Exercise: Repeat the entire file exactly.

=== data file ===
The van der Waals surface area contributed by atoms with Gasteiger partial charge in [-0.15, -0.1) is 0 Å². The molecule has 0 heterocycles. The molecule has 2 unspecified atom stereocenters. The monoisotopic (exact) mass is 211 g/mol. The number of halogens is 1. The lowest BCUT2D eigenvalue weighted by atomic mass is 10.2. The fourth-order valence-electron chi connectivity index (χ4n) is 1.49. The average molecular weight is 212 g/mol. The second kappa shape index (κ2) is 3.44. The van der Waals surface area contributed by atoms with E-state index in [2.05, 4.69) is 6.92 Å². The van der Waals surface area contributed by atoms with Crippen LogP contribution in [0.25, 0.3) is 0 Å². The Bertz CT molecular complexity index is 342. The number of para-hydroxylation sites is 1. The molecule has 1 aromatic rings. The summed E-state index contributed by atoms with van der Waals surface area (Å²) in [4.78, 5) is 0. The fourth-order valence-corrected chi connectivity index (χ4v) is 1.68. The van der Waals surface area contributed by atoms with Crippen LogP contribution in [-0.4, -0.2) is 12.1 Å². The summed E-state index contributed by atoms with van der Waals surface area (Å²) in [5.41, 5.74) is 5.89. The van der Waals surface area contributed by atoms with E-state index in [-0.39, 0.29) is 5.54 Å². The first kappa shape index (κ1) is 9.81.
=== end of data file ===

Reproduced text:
The van der Waals surface area contributed by atoms with Gasteiger partial charge in [-0.15, -0.1) is 0 Å². The molecule has 0 heterocycles. The molecule has 2 unspecified atom stereocenters. The monoisotopic (exact) mass is 211 g/mol. The number of halogens is 1. The lowest BCUT2D eigenvalue weighted by atomic mass is 10.2. The fourth-order valence-electron chi connectivity index (χ4n) is 1.49. The average molecular weight is 212 g/mol. The second kappa shape index (κ2) is 3.44. The van der Waals surface area contributed by atoms with E-state index in [2.05, 4.69) is 6.92 Å². The van der Waals surface area contributed by atoms with Crippen LogP contribution in [0.25, 0.3) is 0 Å². The Bertz CT molecular complexity index is 342. The number of para-hydroxylation sites is 1. The molecule has 1 aromatic rings. The summed E-state index contributed by atoms with van der Waals surface area (Å²) in [4.78, 5) is 0. The fourth-order valence-corrected chi connectivity index (χ4v) is 1.68. The van der Waals surface area contributed by atoms with Crippen LogP contribution in [-0.4, -0.2) is 12.1 Å². The summed E-state index contributed by atoms with van der Waals surface area (Å²) in [5.41, 5.74) is 5.89. The van der Waals surface area contributed by atoms with E-state index in [-0.39, 0.29) is 5.54 Å². The first kappa shape index (κ1) is 9.81.